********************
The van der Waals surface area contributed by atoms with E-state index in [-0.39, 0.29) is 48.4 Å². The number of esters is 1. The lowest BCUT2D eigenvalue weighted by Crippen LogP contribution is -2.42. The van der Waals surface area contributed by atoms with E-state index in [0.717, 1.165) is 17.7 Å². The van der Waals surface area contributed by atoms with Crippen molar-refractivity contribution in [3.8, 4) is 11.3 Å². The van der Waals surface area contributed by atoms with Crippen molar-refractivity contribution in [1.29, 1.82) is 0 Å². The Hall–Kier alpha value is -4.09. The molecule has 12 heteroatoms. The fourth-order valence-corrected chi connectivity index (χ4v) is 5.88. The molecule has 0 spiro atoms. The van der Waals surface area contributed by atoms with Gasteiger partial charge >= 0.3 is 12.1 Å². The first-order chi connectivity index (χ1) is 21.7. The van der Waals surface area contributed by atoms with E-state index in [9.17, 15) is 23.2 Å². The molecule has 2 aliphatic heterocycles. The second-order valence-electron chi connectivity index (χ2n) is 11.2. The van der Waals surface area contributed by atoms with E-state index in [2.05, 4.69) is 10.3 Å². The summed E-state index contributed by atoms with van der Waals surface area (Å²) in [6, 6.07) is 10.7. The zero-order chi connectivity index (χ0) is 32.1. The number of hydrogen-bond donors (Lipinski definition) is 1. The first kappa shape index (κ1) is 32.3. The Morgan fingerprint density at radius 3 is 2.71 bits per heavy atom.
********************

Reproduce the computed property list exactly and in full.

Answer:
The van der Waals surface area contributed by atoms with E-state index in [-0.39, 0.29) is 48.4 Å². The number of esters is 1. The lowest BCUT2D eigenvalue weighted by Crippen LogP contribution is -2.42. The van der Waals surface area contributed by atoms with E-state index in [0.717, 1.165) is 17.7 Å². The van der Waals surface area contributed by atoms with Crippen molar-refractivity contribution in [3.8, 4) is 11.3 Å². The van der Waals surface area contributed by atoms with Crippen molar-refractivity contribution in [1.29, 1.82) is 0 Å². The Hall–Kier alpha value is -4.09. The molecule has 12 heteroatoms. The fourth-order valence-corrected chi connectivity index (χ4v) is 5.88. The molecule has 0 spiro atoms. The van der Waals surface area contributed by atoms with Gasteiger partial charge >= 0.3 is 12.1 Å². The first-order chi connectivity index (χ1) is 21.7. The van der Waals surface area contributed by atoms with E-state index in [9.17, 15) is 23.2 Å². The molecule has 2 aliphatic heterocycles. The second-order valence-electron chi connectivity index (χ2n) is 11.2. The van der Waals surface area contributed by atoms with E-state index in [2.05, 4.69) is 10.3 Å². The summed E-state index contributed by atoms with van der Waals surface area (Å²) in [6, 6.07) is 10.7. The zero-order chi connectivity index (χ0) is 32.1. The number of hydrogen-bond donors (Lipinski definition) is 1. The first kappa shape index (κ1) is 32.3. The Morgan fingerprint density at radius 3 is 2.71 bits per heavy atom.